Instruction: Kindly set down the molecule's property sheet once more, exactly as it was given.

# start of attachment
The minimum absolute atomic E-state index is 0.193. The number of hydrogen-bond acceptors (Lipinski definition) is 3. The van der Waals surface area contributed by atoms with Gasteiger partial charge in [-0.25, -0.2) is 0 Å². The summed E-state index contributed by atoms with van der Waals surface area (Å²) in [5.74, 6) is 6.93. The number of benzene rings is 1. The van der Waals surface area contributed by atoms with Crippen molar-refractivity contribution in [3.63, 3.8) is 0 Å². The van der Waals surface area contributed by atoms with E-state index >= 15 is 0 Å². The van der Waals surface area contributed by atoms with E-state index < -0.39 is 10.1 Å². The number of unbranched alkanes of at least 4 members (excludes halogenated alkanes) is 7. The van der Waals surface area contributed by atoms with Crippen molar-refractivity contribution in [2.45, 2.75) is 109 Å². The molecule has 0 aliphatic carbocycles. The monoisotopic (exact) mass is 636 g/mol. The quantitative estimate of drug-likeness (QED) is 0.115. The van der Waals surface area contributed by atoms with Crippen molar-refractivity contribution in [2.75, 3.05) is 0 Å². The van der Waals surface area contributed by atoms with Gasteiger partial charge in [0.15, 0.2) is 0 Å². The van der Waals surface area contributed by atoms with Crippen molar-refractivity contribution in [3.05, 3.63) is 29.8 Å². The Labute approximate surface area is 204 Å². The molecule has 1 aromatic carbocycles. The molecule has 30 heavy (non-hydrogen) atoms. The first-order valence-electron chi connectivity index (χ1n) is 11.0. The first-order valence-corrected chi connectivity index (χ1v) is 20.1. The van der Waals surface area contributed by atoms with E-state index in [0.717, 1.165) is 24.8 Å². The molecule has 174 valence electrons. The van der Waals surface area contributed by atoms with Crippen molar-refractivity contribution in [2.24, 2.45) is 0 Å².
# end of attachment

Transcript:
The minimum absolute atomic E-state index is 0.193. The number of hydrogen-bond acceptors (Lipinski definition) is 3. The van der Waals surface area contributed by atoms with Gasteiger partial charge in [-0.25, -0.2) is 0 Å². The summed E-state index contributed by atoms with van der Waals surface area (Å²) in [5.74, 6) is 6.93. The number of benzene rings is 1. The van der Waals surface area contributed by atoms with Crippen molar-refractivity contribution in [3.63, 3.8) is 0 Å². The van der Waals surface area contributed by atoms with E-state index >= 15 is 0 Å². The van der Waals surface area contributed by atoms with E-state index < -0.39 is 10.1 Å². The number of unbranched alkanes of at least 4 members (excludes halogenated alkanes) is 7. The van der Waals surface area contributed by atoms with Crippen molar-refractivity contribution in [2.45, 2.75) is 109 Å². The molecule has 0 aliphatic carbocycles. The monoisotopic (exact) mass is 636 g/mol. The quantitative estimate of drug-likeness (QED) is 0.115. The van der Waals surface area contributed by atoms with Crippen molar-refractivity contribution in [2.75, 3.05) is 0 Å². The van der Waals surface area contributed by atoms with Gasteiger partial charge in [0.15, 0.2) is 0 Å². The van der Waals surface area contributed by atoms with Crippen molar-refractivity contribution in [3.05, 3.63) is 29.8 Å². The Labute approximate surface area is 204 Å². The molecule has 1 aromatic carbocycles. The molecule has 30 heavy (non-hydrogen) atoms. The first-order valence-electron chi connectivity index (χ1n) is 11.0. The first-order valence-corrected chi connectivity index (χ1v) is 20.1. The van der Waals surface area contributed by atoms with E-state index in [0.717, 1.165) is 24.8 Å². The molecule has 174 valence electrons. The van der Waals surface area contributed by atoms with Crippen molar-refractivity contribution in [2.24, 2.45) is 0 Å².